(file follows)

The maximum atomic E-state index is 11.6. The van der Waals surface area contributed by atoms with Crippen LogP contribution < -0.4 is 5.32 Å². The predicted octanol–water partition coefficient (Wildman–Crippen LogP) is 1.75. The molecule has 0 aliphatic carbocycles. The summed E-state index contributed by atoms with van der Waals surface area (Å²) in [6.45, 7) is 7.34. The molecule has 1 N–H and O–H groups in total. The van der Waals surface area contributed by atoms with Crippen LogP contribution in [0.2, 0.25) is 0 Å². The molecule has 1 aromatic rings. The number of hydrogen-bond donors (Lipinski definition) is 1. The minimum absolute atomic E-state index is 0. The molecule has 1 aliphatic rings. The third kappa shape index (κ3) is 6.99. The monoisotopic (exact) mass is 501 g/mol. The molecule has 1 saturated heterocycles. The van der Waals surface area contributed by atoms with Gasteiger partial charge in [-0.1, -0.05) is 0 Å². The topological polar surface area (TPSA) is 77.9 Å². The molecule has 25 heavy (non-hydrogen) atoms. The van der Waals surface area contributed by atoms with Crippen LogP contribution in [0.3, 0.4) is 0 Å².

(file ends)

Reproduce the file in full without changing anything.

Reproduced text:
The maximum atomic E-state index is 11.6. The van der Waals surface area contributed by atoms with Crippen LogP contribution < -0.4 is 5.32 Å². The predicted octanol–water partition coefficient (Wildman–Crippen LogP) is 1.75. The molecule has 0 aliphatic carbocycles. The summed E-state index contributed by atoms with van der Waals surface area (Å²) in [6.45, 7) is 7.34. The molecule has 1 N–H and O–H groups in total. The van der Waals surface area contributed by atoms with Crippen LogP contribution in [0.2, 0.25) is 0 Å². The molecule has 1 aromatic rings. The number of hydrogen-bond donors (Lipinski definition) is 1. The minimum absolute atomic E-state index is 0. The molecule has 1 aliphatic rings. The third kappa shape index (κ3) is 6.99. The monoisotopic (exact) mass is 501 g/mol. The molecule has 1 saturated heterocycles. The van der Waals surface area contributed by atoms with Gasteiger partial charge in [-0.1, -0.05) is 0 Å². The topological polar surface area (TPSA) is 77.9 Å². The molecule has 25 heavy (non-hydrogen) atoms. The van der Waals surface area contributed by atoms with Crippen LogP contribution in [0.3, 0.4) is 0 Å².